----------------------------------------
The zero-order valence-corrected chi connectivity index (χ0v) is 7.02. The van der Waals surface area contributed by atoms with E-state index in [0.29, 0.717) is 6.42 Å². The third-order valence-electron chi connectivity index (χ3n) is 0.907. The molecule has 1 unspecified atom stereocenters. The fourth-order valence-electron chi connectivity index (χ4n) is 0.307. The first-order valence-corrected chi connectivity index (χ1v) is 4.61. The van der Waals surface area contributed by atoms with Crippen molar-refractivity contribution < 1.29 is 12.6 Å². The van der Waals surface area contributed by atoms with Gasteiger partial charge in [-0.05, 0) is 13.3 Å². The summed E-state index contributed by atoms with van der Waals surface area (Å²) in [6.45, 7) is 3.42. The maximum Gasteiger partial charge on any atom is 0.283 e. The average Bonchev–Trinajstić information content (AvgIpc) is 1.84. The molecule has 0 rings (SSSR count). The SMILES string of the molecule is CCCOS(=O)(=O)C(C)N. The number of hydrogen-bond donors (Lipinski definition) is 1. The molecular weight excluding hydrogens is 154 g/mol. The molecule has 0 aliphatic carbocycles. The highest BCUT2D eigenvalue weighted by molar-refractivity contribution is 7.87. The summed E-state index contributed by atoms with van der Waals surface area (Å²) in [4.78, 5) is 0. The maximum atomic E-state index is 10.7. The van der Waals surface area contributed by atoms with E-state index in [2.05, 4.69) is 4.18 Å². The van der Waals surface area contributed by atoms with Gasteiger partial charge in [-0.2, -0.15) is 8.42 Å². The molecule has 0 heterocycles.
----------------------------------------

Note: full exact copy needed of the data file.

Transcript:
The zero-order valence-corrected chi connectivity index (χ0v) is 7.02. The van der Waals surface area contributed by atoms with E-state index in [0.29, 0.717) is 6.42 Å². The third-order valence-electron chi connectivity index (χ3n) is 0.907. The molecule has 1 unspecified atom stereocenters. The fourth-order valence-electron chi connectivity index (χ4n) is 0.307. The first-order valence-corrected chi connectivity index (χ1v) is 4.61. The van der Waals surface area contributed by atoms with Crippen molar-refractivity contribution < 1.29 is 12.6 Å². The van der Waals surface area contributed by atoms with Gasteiger partial charge in [-0.05, 0) is 13.3 Å². The summed E-state index contributed by atoms with van der Waals surface area (Å²) in [6.45, 7) is 3.42. The maximum Gasteiger partial charge on any atom is 0.283 e. The average Bonchev–Trinajstić information content (AvgIpc) is 1.84. The molecule has 0 rings (SSSR count). The SMILES string of the molecule is CCCOS(=O)(=O)C(C)N. The number of hydrogen-bond donors (Lipinski definition) is 1. The molecular weight excluding hydrogens is 154 g/mol. The molecule has 0 aliphatic carbocycles. The highest BCUT2D eigenvalue weighted by molar-refractivity contribution is 7.87. The summed E-state index contributed by atoms with van der Waals surface area (Å²) in [4.78, 5) is 0. The maximum atomic E-state index is 10.7. The van der Waals surface area contributed by atoms with E-state index in [2.05, 4.69) is 4.18 Å². The van der Waals surface area contributed by atoms with Gasteiger partial charge in [-0.2, -0.15) is 8.42 Å². The molecule has 0 heterocycles.